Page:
I had this teacher in high school who taught a Government and Economics class and he had this way of taking what was tedious and unexciting to a teenager (i.e. a Government and Economics class) and making it a little more interesting. He was lively, opinionated and intelligent–excited to teach a bunch of unappreciative kids a bunch of things they thought wouldn’t matter.
Some days were more interesting than others–some could get downright dull–but one of things I remember most about him, one of things I remember most about his class, was his inkling for the darker parts of our society and way of life.
We’d be cranking through a lesson about the Civil War or Civil Rights or a war off in another country that we had no apparent stake in and everything would screech to a halt when certain subjects came up: the Lincoln assassination, the JFK assassination, Watergate, international, political uprisings and conflicts, etc., often times leading to someone leaning up, raising their hand, and speaking a thought about whether or not there was more going on.
Most of the time the teacher and everyone else would talk in circles. The political ignorance of a 17 year old kid would rear up, someone else would get angry, and no one–at least student wise–made any sort of sense in regard to the issues presented.
Regardless, those were the best class days.
There’s a natural inclination we have toward the secret parts of our society, the things we know are there, lurking in the shadows or hiding in plain sight, and knowing more about them. Or settling for knowing just anything at all.
That’s what makes The Blacklist interesting.
For the uninitiated, The Blacklist revolves around a character named Raymond Reddington, a man who is–and has been for 20 or so years at the start of the show–firmly placed on the FBI’s Most Wanted Fugitives list. Inexplicably, he turns himself in, after all of that time, for two central reasons (at least that we’re given): to work with the Bureau, unofficially, to hunt down the most dangerous criminals in the world, and to speak, and work closely with, an agent named Elizabeth Keen.
The show’s set up is interesting in and of itself, but it’s the criminals and the dark underbelly that it all exists in that really makes it shine.
Not every crime drama has the pedigree of Law and Order or CSI, so many of them have a “thing” to set them apart. Richard Castle is an author, Shawn Spencer’s a “psychic,” but when the clever variances are stripped away, all the way down to the bare good and bad, the crimes and those that stop them, it all becomes relatively normal; and that isn’t a bad thing.
There’s something to be said for the normality of the formula. Sometimes the scariest things, the scariest people, are the people hiding in plain sight, committing crimes, leading lives, that are completely and totally hidden, and are appearing 100% normal. Most crime shows play off of that base and build up from there, but what The Blacklist does is take that dark side and unravel it, through the criminals themselves and the various side story arcs that branch off from them, to create what is a considerably different tone and environment.
One man dissolves his victims, leaving no trace of their ever having died. One man transforms people into others by altering their DNA. There’re families masquerading as investors and businessmen who moonlight as auctioneers for kidnap victims and cults whose facilities double as storage sites for military-grade weaponry. The criminals aren’t normal–and that’s kind of the point. They are the far-flung parts of our society, the twisted things that no one will see–and by taking these people and their arcs, as well as the other arcs presented, The Blacklist manages to create a story that is thrilling and resonant and genuinely thought provoking too. James Spader as Reddington is absolutely brilliant and Elizabeth Keen is a great lead too. The cast in general, at least the main ones anyway, take charge of their roles beautifully and rarely are there points where the screen isn’t being commanded by someone who deserves to be on it.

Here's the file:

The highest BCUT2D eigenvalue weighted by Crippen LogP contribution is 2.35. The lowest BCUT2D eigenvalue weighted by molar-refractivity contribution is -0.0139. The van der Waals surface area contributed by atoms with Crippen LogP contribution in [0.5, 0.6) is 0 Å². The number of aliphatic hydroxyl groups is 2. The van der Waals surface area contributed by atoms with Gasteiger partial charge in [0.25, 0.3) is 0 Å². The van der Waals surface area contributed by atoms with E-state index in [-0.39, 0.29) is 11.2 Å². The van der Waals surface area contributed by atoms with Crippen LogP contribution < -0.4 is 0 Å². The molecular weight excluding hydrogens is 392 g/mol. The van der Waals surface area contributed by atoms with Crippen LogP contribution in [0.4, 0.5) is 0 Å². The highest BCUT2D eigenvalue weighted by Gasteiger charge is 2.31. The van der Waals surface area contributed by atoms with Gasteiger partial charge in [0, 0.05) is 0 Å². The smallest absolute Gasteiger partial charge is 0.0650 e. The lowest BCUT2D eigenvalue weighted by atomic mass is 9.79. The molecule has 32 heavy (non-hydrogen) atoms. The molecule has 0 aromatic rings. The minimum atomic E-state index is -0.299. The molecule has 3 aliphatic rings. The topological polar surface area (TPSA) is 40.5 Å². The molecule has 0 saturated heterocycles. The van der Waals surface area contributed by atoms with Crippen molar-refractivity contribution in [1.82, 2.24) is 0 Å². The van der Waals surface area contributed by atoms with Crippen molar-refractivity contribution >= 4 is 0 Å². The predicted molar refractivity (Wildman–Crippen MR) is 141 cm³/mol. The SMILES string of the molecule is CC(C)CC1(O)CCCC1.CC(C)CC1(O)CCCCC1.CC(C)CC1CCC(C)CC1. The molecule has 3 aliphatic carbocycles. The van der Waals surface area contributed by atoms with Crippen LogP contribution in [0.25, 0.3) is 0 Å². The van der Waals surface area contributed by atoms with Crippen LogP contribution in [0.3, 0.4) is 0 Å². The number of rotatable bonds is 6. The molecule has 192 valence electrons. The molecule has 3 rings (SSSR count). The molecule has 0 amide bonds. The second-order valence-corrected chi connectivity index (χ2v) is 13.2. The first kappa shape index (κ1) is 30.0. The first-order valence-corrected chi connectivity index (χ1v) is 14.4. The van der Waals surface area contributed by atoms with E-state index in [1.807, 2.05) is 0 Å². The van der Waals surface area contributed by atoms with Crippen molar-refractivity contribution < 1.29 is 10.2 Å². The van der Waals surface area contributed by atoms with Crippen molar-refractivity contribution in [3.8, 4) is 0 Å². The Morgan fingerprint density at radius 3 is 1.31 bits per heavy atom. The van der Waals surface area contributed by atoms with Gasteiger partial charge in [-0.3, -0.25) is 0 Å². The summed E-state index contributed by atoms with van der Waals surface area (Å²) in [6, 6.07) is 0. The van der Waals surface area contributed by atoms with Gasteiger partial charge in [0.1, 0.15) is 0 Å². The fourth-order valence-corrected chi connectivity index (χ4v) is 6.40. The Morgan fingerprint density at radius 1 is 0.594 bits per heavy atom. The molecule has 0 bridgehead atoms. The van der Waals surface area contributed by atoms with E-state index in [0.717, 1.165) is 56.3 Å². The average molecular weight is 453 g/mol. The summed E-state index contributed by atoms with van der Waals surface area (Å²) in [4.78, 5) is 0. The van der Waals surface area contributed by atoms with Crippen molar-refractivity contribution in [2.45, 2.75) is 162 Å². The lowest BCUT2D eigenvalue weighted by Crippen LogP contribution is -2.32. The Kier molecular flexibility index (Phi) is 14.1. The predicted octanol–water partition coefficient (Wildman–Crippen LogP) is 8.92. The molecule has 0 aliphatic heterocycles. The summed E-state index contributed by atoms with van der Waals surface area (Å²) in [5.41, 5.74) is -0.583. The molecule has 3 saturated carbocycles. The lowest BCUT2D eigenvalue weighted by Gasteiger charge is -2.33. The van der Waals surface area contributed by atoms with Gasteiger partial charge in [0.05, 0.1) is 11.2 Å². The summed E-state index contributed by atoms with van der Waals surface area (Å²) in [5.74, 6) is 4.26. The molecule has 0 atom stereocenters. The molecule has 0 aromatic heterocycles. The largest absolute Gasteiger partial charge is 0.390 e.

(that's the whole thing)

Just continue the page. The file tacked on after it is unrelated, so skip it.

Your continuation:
Now for the weaker points: The cast, aside from the top billed and cover folk, can feel a little flat. While Elizabeth’s relationships and dramatic happenings feel fairly fleshed out and important, some of the other members of the task force she’s a part of don’t get the same treatment. Yes, this is her story and Reddington has a supposed part in it, but it would be nice to see some of the more minor characters get some additional screen time too to fill out a bit more of their lives. Speaking of–The Blacklist, as we’ve covered, is host to a number of very interesting, well thought out villains who take control of what’s going on and make the conflicts their own, but there are some that don’t do as much–that just feel like filler.
It’s sad to see in the instances it occurs because you know that sandwiched on either side of the episode is another madman who ramp the intensity and the emotion back up again, but it doesn’t detract too much from the show as a whole–just those episodes in particular.
The Blacklist is a crime thriller that is both unlike anything I’ve seen before and so much like what’s coming on today. It fits so well into the age we’re in where the darker, more threatening, large-scale, at home catastrophes are a fear wedged to the forefront of our minds, but it does this and displays this through interesting means that other shows don’t necessarily use. The characters, when utilized well, are fascinating and magnetic. The arcs they inhabit seem well fleshed out. And though it can get a little flat at times and the character’s motivations, a little unbelievable, the show, in what it does well, does really well and is a must-see for any fan of the genre.